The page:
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Lab Invest. 2015 Dec;95(12):1344-52. doi: 10.1038/labinvest.2015.108. Epub 2015 Sep 14.

Odontogenic epithelial stem cells: hidden sources.

Author information

1
Department of Basic Medical Science, Ajman University of Science and Technology-Fujairah Campus, Al Fujairah, United Arab Emirates.
2
Department of Surgical Sciences, Ajman University of Science and Technology, Ajman, United Arab Emirates.
3
Department of Chemical and Materials Engineering, National Central University, Jhong-li, Taoyuan, Taiwan.
4
Department of Botany and Microbiology, King Saud University, Riyadh, Saudi Arabia.
5
Department of Reproduction, National Research Institute for Child Health and Development, Tokyo, Japan.
6
Department of Obstetrics and Gynaecology, Faculty of Medicine and Health Sciences, Universiti Putra Malaysia, Selangor, Malaysia.
7
Department of Medical Microbiology and Parasitology, Universiti Putra Malaysia, Slangor, Malaysia.
8
Department of Oral Pathology, Sri Anjaneya Institute of Dental Science, Calicut, India.
9
Director of Stem Cell and Regenerative Medicine Lab, Malabar Medical College, Calicut, India.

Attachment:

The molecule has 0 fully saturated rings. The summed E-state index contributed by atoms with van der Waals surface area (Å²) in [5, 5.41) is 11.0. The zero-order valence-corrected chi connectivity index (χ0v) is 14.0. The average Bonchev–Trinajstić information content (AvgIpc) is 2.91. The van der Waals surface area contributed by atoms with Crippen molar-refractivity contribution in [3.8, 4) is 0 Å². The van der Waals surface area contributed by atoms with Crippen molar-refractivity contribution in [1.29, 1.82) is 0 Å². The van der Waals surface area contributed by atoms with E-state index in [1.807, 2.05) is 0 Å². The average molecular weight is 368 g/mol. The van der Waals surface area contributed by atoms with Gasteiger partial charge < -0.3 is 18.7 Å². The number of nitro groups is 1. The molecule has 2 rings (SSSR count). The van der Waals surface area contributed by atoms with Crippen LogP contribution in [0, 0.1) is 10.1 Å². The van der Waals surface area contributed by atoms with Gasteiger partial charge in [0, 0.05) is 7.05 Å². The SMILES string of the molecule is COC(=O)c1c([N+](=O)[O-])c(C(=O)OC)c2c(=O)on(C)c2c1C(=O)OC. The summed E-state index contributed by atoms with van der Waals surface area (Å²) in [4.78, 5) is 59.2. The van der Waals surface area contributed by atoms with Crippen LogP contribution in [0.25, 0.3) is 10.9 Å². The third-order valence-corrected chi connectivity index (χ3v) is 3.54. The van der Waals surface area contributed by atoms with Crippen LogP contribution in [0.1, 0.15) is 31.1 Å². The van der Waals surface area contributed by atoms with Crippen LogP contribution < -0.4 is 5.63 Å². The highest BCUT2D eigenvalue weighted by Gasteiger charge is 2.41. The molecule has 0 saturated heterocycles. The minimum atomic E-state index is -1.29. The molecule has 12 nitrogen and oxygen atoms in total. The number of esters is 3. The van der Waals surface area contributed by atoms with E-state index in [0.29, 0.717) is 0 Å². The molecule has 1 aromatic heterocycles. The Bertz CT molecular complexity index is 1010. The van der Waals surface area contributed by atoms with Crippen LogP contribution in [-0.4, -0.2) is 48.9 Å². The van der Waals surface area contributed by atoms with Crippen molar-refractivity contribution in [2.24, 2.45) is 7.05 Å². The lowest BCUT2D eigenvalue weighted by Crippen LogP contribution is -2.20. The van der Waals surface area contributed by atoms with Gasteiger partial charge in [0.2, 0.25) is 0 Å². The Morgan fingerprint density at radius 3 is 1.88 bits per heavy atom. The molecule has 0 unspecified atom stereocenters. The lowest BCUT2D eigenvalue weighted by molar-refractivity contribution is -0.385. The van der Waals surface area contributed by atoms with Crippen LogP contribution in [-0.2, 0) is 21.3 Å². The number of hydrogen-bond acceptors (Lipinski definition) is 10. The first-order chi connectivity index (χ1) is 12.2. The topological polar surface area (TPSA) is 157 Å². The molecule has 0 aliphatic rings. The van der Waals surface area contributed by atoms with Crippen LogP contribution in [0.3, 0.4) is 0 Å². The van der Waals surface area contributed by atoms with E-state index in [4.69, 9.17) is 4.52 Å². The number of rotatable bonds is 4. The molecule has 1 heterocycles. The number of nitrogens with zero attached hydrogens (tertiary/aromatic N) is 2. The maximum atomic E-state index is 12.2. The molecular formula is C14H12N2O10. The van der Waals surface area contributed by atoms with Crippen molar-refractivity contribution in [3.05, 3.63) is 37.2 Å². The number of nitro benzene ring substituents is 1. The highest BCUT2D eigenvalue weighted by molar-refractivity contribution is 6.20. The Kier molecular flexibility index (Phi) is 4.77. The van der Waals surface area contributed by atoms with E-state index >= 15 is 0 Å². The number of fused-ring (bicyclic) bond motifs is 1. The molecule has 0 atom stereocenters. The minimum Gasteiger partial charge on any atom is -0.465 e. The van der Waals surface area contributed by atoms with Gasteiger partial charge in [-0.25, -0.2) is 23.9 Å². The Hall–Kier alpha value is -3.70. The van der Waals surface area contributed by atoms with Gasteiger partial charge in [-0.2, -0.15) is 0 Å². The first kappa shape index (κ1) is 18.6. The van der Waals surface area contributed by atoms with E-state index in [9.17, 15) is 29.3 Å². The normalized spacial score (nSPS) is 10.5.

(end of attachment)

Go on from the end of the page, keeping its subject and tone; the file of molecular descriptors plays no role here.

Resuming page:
10
Department of Oral Pathology, Tamil Nadu Government Dental College, Chennai, India.
11
Division of Entomology, Department of Zoology, School of Life Sciences, Bharathiar University, Coimbatore, India.
12
Genetics and Regenerative Medicine Research Center, Universiti Putra Malaysia, Selangor, Malaysia.

Abstract

The ultimate goal of dental stem cell research is to construct a bioengineered tooth. Tooth formation occurs based on the well-organized reciprocal interaction of epithelial and mesenchymal cells. The dental mesenchymal stem cells are the best explored, but because the human odontogenic epithelium is lost after the completion of enamel formation, studies on these cells are scarce. The successful creation of a bioengineered tooth is achievable only when the odontogenic epithelium is reconstructed to produce a replica of natural enamel. This article discusses the untapped sources of odontogenic epithelial stem cells in humans, such as those present in the active dental lamina in postnatal life, in remnants of dental lamina (the gubernaculum cord), in the epithelial cell rests of Malassez, and in reduced enamel epithelium. The possible uses of these stem cells in regenerative medicine, not just for enamel formation, are discussed.

PMID:
26367485
DOI:
10.1038/labinvest.2015.108
[Indexed for MEDLINE]
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